This class deals with the fundamental structural features of proteins, which one can understand from the structure of amino acids, and how they are

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1 This class deals with the fundamental structural features of proteins, which one can understand from the structure of amino acids, and how they are put together. 1

2 A more detailed view of a single protein molecule shows that protein structures are intricate and beautiful. The long thread of amino acids (with the side chains omitted in this display) curls into helices, or stretches out straight. The folding of the amino acid chain clearly determines the shape and the properties of the protein. But how? and what determines the folding? 2

3 The movie shows the same protein in a movie sequence. 3

4 The movie shows the same protein in a movie sequence. 4

5 A more detailed view of a single protein molecule shows that protein structures are intricate and beautiful. The long thread of amino acids (with the side chains omitted in this display) curls into helices, or stretches out straight. The folding of the amino acid chain clearly determines the shape and the properties of the protein. But how? and what determines the folding? 5

6 Proteins, even of similar overall shapes, show a bewildering variety of structures. 6

7 A protein is made of a long chain of amino acids that is put together in a precise sequence. This chain then folds into a complicated structure. The sequence of amino acids (the polypeptide chain) is sometimes called the primary structure of the protein. The sequence of the amino acids in a protein is determined by the gene that encodes that particular protein. One type of protein (for example actin, or insulin, or Bet1) may be present in many copies in a cell, but all these copies have the same sequence (primary structure). The secondary structure of the protein is based on local interactions (shortrange interactions) between amino acids. These interactions induce the formation of secondary structures, such as alpha helices and beta sheets (see below). The tertiary structure of proteins is based on the long-range interactions of amino acids, i.e., the interactions between the secondary structure elements. Protein complexes which are composed of several individual proteins (subunits, polypeptide chains) even have a quaternary structure: the way in which the individual subunits are put together. 7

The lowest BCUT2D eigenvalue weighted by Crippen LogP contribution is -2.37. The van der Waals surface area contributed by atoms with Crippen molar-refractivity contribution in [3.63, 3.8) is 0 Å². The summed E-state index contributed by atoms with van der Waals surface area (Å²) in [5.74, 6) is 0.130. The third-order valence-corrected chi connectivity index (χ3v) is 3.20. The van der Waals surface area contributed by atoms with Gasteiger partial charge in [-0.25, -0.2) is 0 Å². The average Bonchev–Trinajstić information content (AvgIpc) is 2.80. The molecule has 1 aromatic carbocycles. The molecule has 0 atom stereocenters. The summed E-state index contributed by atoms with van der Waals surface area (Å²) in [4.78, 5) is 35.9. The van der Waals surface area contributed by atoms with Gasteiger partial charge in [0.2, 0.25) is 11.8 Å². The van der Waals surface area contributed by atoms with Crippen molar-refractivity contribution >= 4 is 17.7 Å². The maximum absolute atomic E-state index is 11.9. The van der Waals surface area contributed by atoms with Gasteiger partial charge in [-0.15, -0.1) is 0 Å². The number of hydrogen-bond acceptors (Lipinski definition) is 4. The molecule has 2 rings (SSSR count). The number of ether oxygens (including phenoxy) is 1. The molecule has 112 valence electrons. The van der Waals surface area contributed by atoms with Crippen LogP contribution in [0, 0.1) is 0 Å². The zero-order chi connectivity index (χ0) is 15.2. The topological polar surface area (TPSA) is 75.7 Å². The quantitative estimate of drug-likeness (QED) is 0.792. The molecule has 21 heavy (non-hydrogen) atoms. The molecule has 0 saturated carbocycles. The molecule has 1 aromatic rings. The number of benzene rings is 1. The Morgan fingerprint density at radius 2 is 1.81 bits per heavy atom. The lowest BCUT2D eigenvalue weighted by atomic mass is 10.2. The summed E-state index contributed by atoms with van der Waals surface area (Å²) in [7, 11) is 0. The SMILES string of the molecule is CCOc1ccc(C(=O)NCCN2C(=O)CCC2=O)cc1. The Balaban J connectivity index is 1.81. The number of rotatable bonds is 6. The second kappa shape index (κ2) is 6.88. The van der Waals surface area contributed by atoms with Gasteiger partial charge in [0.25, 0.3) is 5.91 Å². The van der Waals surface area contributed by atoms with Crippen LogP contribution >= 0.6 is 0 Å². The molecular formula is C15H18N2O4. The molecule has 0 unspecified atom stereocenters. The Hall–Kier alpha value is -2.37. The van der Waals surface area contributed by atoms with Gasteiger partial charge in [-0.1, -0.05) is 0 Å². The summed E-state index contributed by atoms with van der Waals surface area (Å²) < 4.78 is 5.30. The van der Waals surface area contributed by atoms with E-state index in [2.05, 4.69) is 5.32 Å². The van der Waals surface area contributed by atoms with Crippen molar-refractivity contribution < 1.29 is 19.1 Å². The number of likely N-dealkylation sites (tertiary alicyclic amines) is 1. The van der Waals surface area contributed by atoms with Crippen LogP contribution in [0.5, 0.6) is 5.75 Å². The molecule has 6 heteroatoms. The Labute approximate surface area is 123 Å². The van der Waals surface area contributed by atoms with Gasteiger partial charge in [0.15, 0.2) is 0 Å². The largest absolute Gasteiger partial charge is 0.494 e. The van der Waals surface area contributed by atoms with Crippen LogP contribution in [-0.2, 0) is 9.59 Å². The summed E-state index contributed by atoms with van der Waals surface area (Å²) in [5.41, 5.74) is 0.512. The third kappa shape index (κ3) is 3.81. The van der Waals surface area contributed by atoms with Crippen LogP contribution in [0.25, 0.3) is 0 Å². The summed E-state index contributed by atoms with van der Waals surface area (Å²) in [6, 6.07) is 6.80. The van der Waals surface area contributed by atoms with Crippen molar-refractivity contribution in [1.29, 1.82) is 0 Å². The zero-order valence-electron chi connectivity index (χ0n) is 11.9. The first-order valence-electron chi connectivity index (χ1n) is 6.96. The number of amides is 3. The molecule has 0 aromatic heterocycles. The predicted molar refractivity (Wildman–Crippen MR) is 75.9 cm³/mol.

8 In the polypeptide chain, amino acids are linked together by peptide bonds. A peptide bond forms when two amino acids react together, one with its carboxylic acid group, the other with its amino group. Chemically speaking, a peptide bond is an amide bond. If less than 10 amino acids are put together, one tends to talk of an oligopeptide or simply peptide. One can use the Greek numerals (di-, tri-, tetra-, penta-, hexa-, hepta-,...) to tell how many amino acids are in the peptide. For example, the peptide above, made of two amino acids, would be called a dipeptide. 8

9 Every peptide has two distinct termini (ends). The amino or N terminus is the end of the peptide with the free (unbound) alphaammonium group; the carboxyl or C terminus is the end of the peptide with the free alpha-carboxylate group. The atom chain that consists of the alpha carbons (plus their hydrogens), the carboxyl carbons (plus the oxygen), and the amide nitrogens(plus their hydrogens) is called the peptide backbone of the peptide or protein. It is shown in the picture as one horizontal sequence of atoms A protein consists of the peptide backbone and the amino acid side chains. 9